LOS ANGELES – For many women, the end of fertility – and the sharp drop in circulating estrogen and progesterone that comes with it – is a time of forgotten keys, tip-of-the-tongue moments with names and words, and a malaise that can morph into all-out depression. Naturally enough, many believe there is a causal link here, and wonder whether hormone replacement therapy might hold at bay the mood and cognitive changes that commonly occur at midlife.
It’s just a myth, and a dangerous one: the widespread belief that as you age, you need less sleep. The fact is, those 50 and older need the same amount of sleep they needed when younger. The difference? Boomers and seniors will often sleep differently than they did when younger. Sleep needs vary among individuals. Some exist well on four or five hours of sleep a night. Others may need 10 hours of sleep to feel rested and alert. The requirements don’t change much with the years, but the sleep pattern does.
ARLINGTON HEIGHTS, Ill. — Every passing month and unanswered résumé dimmed Jim Glay’s optimism more. So with no job in sight, he joined a growing number of older people and created his own. In a mix of boomer individualism and economic necessity, older Americans have fueled a wave of entrepreneurship. The result is a slew of enterprises such as Crash Boom Bam, the vintage drum company that 64-year-old Glay began running from a spare bedroom in his apartment in 2009.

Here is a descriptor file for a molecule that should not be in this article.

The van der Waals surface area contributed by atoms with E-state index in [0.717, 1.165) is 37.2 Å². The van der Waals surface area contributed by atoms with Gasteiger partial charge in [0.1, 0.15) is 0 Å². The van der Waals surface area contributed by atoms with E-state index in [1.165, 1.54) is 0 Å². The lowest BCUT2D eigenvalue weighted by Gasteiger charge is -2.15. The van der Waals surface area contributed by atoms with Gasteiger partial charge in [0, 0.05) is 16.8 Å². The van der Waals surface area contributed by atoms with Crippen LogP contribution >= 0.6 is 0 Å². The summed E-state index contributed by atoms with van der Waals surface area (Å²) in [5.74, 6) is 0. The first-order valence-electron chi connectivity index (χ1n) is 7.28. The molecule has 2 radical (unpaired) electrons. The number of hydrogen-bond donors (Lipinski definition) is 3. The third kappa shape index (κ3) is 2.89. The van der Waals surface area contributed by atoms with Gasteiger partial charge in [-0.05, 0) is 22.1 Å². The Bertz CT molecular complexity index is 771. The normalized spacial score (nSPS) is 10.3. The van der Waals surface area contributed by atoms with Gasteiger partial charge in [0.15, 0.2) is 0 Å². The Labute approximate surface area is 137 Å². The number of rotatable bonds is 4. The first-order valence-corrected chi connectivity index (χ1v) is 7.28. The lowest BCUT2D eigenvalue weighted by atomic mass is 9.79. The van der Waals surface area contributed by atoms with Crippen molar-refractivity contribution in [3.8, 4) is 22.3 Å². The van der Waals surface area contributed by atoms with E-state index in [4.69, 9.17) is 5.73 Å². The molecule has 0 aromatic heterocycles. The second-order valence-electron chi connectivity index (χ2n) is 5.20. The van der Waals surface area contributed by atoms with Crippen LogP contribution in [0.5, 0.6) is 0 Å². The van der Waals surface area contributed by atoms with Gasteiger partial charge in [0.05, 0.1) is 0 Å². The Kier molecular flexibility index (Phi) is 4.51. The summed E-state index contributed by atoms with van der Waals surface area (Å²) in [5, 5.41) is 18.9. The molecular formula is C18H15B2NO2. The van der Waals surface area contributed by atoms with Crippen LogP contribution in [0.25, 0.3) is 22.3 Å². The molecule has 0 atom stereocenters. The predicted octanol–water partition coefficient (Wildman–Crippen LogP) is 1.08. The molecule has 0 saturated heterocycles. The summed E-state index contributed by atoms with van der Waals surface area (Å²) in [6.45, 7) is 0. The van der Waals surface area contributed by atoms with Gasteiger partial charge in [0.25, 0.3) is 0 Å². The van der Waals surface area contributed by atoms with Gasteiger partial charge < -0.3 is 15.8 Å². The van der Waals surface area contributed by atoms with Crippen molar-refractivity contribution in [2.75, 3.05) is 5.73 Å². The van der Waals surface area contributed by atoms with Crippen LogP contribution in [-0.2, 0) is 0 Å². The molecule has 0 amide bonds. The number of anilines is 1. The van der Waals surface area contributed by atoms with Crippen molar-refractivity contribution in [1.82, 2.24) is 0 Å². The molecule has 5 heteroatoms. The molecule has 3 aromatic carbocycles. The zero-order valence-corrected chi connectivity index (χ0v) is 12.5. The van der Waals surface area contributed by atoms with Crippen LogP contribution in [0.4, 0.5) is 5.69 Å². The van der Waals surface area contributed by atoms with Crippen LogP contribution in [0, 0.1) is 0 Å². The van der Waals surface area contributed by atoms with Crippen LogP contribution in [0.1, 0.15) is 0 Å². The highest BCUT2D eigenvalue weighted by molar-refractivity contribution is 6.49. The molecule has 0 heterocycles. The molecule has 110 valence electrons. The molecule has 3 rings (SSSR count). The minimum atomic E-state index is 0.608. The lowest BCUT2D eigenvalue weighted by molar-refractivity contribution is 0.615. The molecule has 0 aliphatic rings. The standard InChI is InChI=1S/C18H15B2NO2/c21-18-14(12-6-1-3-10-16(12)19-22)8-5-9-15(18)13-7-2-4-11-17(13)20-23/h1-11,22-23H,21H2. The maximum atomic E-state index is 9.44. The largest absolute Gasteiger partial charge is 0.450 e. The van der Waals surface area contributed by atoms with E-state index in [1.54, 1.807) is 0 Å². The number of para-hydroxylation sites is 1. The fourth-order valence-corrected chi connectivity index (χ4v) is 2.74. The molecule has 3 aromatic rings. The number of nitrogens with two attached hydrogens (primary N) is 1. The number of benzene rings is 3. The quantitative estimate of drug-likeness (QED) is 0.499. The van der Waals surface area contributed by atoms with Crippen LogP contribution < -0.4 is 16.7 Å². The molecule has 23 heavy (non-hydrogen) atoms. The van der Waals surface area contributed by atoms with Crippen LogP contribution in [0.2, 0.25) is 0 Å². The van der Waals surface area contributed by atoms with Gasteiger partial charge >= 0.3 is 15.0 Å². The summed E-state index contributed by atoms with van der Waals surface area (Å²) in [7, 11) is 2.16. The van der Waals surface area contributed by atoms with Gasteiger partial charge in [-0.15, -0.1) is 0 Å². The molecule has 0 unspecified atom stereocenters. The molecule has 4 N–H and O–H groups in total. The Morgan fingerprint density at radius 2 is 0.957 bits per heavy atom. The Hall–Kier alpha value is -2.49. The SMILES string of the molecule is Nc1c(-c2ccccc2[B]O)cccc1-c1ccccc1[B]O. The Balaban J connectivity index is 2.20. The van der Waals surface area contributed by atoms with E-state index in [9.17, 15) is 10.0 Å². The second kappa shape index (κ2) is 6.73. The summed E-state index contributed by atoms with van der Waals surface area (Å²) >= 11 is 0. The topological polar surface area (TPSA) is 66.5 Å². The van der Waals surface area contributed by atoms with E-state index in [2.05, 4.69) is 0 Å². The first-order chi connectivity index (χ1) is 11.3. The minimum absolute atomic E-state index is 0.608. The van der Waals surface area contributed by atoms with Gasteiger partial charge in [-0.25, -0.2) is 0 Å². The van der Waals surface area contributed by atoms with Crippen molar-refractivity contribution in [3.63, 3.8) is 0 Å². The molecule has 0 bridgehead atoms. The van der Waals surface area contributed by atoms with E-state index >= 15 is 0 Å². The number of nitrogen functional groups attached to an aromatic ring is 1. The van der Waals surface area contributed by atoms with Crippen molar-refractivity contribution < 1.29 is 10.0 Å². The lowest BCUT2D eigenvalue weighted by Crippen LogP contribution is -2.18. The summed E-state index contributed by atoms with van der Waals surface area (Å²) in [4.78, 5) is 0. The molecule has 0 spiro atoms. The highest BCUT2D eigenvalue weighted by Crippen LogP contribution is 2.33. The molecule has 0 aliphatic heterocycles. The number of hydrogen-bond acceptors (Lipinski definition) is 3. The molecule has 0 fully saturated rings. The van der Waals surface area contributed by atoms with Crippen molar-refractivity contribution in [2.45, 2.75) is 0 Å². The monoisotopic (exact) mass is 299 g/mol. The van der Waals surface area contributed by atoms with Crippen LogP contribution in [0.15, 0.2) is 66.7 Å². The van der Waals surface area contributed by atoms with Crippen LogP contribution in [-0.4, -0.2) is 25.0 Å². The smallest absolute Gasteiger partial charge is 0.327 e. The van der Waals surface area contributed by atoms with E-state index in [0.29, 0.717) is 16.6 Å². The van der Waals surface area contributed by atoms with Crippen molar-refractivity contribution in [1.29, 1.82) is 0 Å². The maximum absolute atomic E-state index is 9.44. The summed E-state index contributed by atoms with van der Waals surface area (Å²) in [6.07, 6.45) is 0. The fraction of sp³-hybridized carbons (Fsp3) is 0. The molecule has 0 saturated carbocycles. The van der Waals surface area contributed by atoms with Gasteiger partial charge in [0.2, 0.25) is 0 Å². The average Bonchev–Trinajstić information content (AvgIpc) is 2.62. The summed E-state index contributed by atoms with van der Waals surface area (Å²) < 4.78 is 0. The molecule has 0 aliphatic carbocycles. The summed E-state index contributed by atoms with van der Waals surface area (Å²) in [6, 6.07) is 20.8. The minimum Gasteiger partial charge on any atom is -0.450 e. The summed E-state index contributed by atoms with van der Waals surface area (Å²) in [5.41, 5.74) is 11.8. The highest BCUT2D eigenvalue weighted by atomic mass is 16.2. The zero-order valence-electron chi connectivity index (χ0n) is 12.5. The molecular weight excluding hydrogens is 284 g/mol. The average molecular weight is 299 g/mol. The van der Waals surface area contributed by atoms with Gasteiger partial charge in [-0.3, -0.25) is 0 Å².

STEAMBOAT SPRINGS, Colo. – If you’ve walked into a ski lodge the past few years, likely as not you’ve seen tables filled with gray-haired skiers wearing sweaters so old they’re back in style. That’s because the number of skiers on the far side of 50 – some on the very far side – has been creeping up each year, according to the National Ski Areas Association.
As Yoko Ono enters her ninth decade, she remains as daring and experimental as she was in the 1960s and ’70s, when she collaborated with her husband, John Lennon. “Seventy is great,” Ono recently told Time magazine, “but 80 is even better.”